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By Eoin Higgins
Over 300 groups on Monday urged Senate leadership to reject a bill currently under consideration that would incentivize communities to sell off their public water supplies to private companies for pennies on the dollar.
<div id="fea63" class="rm-shortcode" data-rm-shortcode-id="9a6f211c2bc5aedd34837944cb8eeedf"><blockquote class="twitter-tweet twitter-custom-tweet" data-twitter-tweet-id="1281000111481294849" data-partner="rebelmouse"><div style="margin:1em 0">Water in Illinois is overwhelmingly public. Why is Tammy Duckworth sponsoring a bill that aims to change that? https://t.co/1V36Kkd99s</div> — The American Prospect (@The American Prospect)<a href="https://twitter.com/TheProspect/statuses/1281000111481294849">1594249201.0</a></blockquote></div>
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By Alyssa Murdoch, Chrystal Mantyka-Pringle and Sapna Sharma
Summer has finally arrived in the northern reaches of Canada and Alaska, liberating hundreds of thousands of northern stream fish from their wintering habitats.
A Good News Story?<p>On the surface, the <a href="https://doi.org/10.1111/fwb.13569" target="_blank">results from our study</a> appear to provide a "good news" story. Warming temperatures were linked to higher numbers of fish, more species overall and, therefore, potentially more fishing opportunities for northerners.</p><p>Initially, we were surprised to learn that warming was increasing the distribution of cold-adapted fish. We reasoned that modest amounts of warming could lead to benefits such as increased food and winter habitat availability without reaching stressful levels for many species.</p>
Photo of Arctic grayling (left) and Dolly Varden trout (right). Alyssa Murdoch / Lilian Tran / Nunavik Research Centre and Tracey Loewen / Fisheries and Oceans Canada<p>Yet, not all fish species fared equally well. Ecologically unique northern species — those that have evolved in colder, more nutrient-poor environments, such as Arctic grayling and Dolly Varden trout — were showing declines with warming.</p>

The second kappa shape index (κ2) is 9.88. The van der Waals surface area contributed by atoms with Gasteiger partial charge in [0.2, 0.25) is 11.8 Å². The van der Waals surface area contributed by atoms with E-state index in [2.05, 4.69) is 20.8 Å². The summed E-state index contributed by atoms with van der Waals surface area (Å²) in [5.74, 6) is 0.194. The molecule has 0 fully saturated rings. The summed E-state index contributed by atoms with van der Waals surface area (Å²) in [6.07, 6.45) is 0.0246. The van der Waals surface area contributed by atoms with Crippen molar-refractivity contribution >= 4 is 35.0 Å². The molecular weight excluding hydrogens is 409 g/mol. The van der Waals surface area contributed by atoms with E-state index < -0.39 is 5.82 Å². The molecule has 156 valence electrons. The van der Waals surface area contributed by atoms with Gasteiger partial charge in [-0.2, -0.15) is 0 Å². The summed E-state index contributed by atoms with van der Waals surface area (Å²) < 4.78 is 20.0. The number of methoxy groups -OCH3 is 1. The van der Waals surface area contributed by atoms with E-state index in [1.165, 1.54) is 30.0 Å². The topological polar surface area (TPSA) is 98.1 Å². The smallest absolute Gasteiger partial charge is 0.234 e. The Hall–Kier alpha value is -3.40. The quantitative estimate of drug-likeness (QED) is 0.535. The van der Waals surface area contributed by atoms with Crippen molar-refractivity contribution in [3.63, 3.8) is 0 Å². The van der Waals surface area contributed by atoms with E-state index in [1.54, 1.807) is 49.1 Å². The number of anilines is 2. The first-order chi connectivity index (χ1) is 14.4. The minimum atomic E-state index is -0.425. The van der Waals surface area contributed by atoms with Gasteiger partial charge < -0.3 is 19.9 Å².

Fish Strandings and Buried Eggs<p>Recent news headlines run the gamut for Pacific salmon — from their increased escapades <a href="https://nunatsiaq.com/stories/article/more-pacific-salmon-showing-up-in-western-arctic-waters/" target="_blank">into the Arctic</a> to <a href="https://www.juneauempire.com/news/warm-waters-across-alaska-cause-salmon-die-offs/" target="_blank">massive pre-spawning die-offs</a> in central Alaska. Similarly, results from our study revealed different outcomes for fish depending on local climatic conditions, including Pacific salmon.</p><p>We found that warmer spring and fall temperatures may be helping juvenile salmon by providing a longer and more plentiful growing season, and by supporting early egg development in northern regions that were previously too cold for survival.</p><p>In contrast, salmon declined in regions that were experiencing wetter fall conditions, pointing to an increased risk of flooding and sedimentation that could bury or dislodge incubating eggs.</p>
Headwaters of the Wind River within the largely intact Peel River watershed in northern Canada. Don Reid / Wildlife Conservation Society Canada / Author provided<p>Interestingly, we found that certain climatic combinations, such as warmer summer water temperatures with decreased summer rainfall, were important in determining where Pacific salmon could survive. Summer warming in drier watersheds led to declines, suggesting that lowered streamflows may have increased the risk of fish becoming stranded in subpar habitats that were too warm and crowded.</p>
The Fate of Northern Fisheries<p>The promise of a warmer and more accessible Arctic has attracted mounting interest in new economic opportunities, <a href="https://doi.org/10.1016/j.marpol.2019.103637" target="_blank">including fisheries</a>. As warming rates at higher latitudes are already <a href="https://www.ipcc.ch/sr15/" target="_blank">two to three times global levels</a>, it seems probable that northern biodiversity will experience dramatic shifts in the coming decades.</p><p>Despite the many unknowns surrounding the future of Pacific salmon, many fisheries are currently <a href="https://doi.org/10.1080/03632415.2017.1374251" target="_blank">thriving following warmer and more productive northern oceans</a>, and some <a href="https://doi.org/10.14430/arctic68876" target="_blank">Arctic Indigenous communities are developing new salmon fisheries</a>.</p><p>As warming continues, the commercial salmon fishing industry is poised to expand northwards, but its success will largely depend on extenuating factors such as <a href="https://www.eenews.net/stories/1060023067" target="_blank">changes to marine habitat and food sources</a> and <a href="https://www.yukon-news.com/news/promising-chinook-salmon-run-failed-to-materialize-in-the-yukon-river-panel-hears/" target="_blank">how many fish are caught during the freshwater stages of their journey</a>.</p><p>Even with the potential for increased northern biodiversity, it is important to recognize that some northern communities may be unable to adapt or may <a href="https://thenarwhal.ca/searching-for-the-yukon-rivers-missing-chinook/" target="_blank">lose individual species that are associated with important cultural values</a>.</p>